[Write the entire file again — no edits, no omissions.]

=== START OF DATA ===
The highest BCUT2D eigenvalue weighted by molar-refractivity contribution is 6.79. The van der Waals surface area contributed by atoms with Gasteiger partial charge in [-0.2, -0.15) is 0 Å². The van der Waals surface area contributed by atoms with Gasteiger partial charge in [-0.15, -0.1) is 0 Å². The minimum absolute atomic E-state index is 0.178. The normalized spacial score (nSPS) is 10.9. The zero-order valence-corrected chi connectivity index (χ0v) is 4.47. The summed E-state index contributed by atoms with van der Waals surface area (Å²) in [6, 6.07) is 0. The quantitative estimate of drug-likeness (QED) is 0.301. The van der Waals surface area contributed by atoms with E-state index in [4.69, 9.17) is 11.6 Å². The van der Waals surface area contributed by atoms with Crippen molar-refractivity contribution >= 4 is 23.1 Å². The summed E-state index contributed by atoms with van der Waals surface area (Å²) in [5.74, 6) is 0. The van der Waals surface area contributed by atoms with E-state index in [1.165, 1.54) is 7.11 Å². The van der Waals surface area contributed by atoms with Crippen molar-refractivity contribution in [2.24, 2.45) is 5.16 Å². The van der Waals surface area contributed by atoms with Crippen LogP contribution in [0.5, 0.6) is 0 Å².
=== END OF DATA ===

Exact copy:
The highest BCUT2D eigenvalue weighted by molar-refractivity contribution is 6.79. The van der Waals surface area contributed by atoms with Gasteiger partial charge in [-0.2, -0.15) is 0 Å². The van der Waals surface area contributed by atoms with Gasteiger partial charge in [-0.15, -0.1) is 0 Å². The minimum absolute atomic E-state index is 0.178. The normalized spacial score (nSPS) is 10.9. The zero-order valence-corrected chi connectivity index (χ0v) is 4.47. The summed E-state index contributed by atoms with van der Waals surface area (Å²) in [6, 6.07) is 0. The quantitative estimate of drug-likeness (QED) is 0.301. The van der Waals surface area contributed by atoms with E-state index in [4.69, 9.17) is 11.6 Å². The van der Waals surface area contributed by atoms with Crippen molar-refractivity contribution >= 4 is 23.1 Å². The summed E-state index contributed by atoms with van der Waals surface area (Å²) in [5.74, 6) is 0. The van der Waals surface area contributed by atoms with E-state index in [1.165, 1.54) is 7.11 Å². The van der Waals surface area contributed by atoms with Crippen molar-refractivity contribution in [2.24, 2.45) is 5.16 Å². The van der Waals surface area contributed by atoms with Crippen LogP contribution in [0.5, 0.6) is 0 Å².